Putting your ass in the chair, that’s what.
I don’t often feel like a “real” writer because I’m not published. My childhood goal was to be the next S.E. Hinton, to get published before I was 14 years old. That obviously didn’t happen. And that’s okay. Because after working in publishing for three years full-time and now freelance proofreading for the last three, I’ve gained invaluable experience about the publishing process (and made quite a lot of amazing friends along the way, I might add). So I have an advantage over other writers in terms of knowing what the exact process of publication is.
Regardless, that doesn’t make it any less nerve-wracking when sending off query letters to agents, which I’ve been doing since late January. So far, three rejections.
The Help got rejected 60 times… The Help got rejected 60 times…
Of course everyone wants to get that enthusiastic email from an agent decrying “Your book kept me up all night!” or “I missed my stop on the subway because I was so engrossed.” Now that would be a dream come true.
It’s strange to have sent my novel, a piece of work I’ve spent the last four years working on (not consistently, I might add, which makes that “put your ass in the chair” remark all the more true) to complete and utter strangers.<
I was terrified the first few times I sent out query letters. Scratch that, I still shake when I send out query letters. But the first request to see my manuscript literally sent me running circles around my kitchen and living room screaming at the top of my lungs.
Okay, it was the first three chapters that were requested with a full synopsis. But still! someone wanted to look at my work! Someone whose job it is to discover new, unpublished writers and bring their work to readers.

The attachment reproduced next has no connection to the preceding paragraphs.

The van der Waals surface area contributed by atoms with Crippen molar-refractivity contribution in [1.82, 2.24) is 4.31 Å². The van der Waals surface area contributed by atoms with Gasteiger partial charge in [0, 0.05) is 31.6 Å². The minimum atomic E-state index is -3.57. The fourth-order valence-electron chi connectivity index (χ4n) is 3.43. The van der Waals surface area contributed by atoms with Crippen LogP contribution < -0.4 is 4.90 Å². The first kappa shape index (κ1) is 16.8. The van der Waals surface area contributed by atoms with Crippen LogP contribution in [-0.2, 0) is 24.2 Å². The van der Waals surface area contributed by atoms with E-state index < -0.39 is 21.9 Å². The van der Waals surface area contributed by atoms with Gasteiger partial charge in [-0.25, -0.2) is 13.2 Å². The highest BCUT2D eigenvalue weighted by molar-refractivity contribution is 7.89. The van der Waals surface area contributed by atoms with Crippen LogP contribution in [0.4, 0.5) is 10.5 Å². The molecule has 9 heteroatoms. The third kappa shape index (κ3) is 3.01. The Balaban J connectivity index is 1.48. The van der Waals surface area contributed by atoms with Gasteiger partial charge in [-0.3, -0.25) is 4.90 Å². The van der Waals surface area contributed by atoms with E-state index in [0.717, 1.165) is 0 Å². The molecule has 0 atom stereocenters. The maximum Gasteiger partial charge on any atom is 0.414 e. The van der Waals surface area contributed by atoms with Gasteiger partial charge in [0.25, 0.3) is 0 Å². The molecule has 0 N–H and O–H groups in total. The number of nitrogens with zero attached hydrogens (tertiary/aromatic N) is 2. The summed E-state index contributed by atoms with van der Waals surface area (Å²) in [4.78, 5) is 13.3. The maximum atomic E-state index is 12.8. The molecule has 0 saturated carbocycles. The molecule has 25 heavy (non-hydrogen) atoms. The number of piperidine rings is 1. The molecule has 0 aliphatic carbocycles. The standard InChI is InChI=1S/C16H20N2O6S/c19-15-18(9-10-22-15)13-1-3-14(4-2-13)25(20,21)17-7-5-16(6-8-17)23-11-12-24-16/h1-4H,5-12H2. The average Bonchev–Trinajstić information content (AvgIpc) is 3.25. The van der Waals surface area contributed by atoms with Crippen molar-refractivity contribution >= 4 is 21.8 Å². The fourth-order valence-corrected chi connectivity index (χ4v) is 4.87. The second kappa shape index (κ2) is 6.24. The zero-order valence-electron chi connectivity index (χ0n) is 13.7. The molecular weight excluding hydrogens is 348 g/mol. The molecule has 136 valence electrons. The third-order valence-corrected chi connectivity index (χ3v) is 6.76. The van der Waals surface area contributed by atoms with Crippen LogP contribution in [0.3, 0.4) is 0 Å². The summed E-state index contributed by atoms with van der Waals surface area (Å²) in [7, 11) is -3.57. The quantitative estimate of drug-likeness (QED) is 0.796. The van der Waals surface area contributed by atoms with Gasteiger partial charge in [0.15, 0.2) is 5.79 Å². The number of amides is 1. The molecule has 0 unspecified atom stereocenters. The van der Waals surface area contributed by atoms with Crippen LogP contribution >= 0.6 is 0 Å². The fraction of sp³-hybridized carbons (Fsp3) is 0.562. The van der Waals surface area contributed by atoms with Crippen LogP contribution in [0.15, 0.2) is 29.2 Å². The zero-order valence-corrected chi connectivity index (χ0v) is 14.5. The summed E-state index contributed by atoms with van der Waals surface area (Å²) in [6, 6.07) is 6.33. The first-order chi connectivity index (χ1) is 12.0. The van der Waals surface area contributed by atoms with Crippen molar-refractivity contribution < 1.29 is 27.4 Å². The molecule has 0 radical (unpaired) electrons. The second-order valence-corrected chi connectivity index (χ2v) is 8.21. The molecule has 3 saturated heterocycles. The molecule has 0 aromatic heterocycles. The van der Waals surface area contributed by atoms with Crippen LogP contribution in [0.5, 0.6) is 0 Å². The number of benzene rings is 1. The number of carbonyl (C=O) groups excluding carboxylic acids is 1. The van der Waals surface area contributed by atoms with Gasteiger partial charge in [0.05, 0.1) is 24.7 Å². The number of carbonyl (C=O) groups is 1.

After completing this first book, I’m confident that the next one will come a lot easier to me. I already have the story mapped out in my head, the character mostly defined, and the villain in place. But there’s still the matter of putting my ass in the chair. Books don’t write themselves, and books don’t publish themselves, and agents don’t go combing the web for witty bloggers who don’t get a ton of hits (at least I’m pretty sure they don’t).
So, here’s to publication! I’m going to keep trying, no matter how many rejections I get (though I may very well stop at 60 and start submitting the next book–because hopefully it would be done by then). And hopefully I won’t wind up looking like a beaten-up Chung-Li after losing a battle in old-school Sega Genesis “Streetfighter.” Game over.And yes, I tell myself, I am a real writer, published or not.
NOTE: This article was re-posted with permission from LG's website, The Urban Alaskan. It was originally posted on 2/20/12. Look for more original guest posts from LG on RBtL soon though!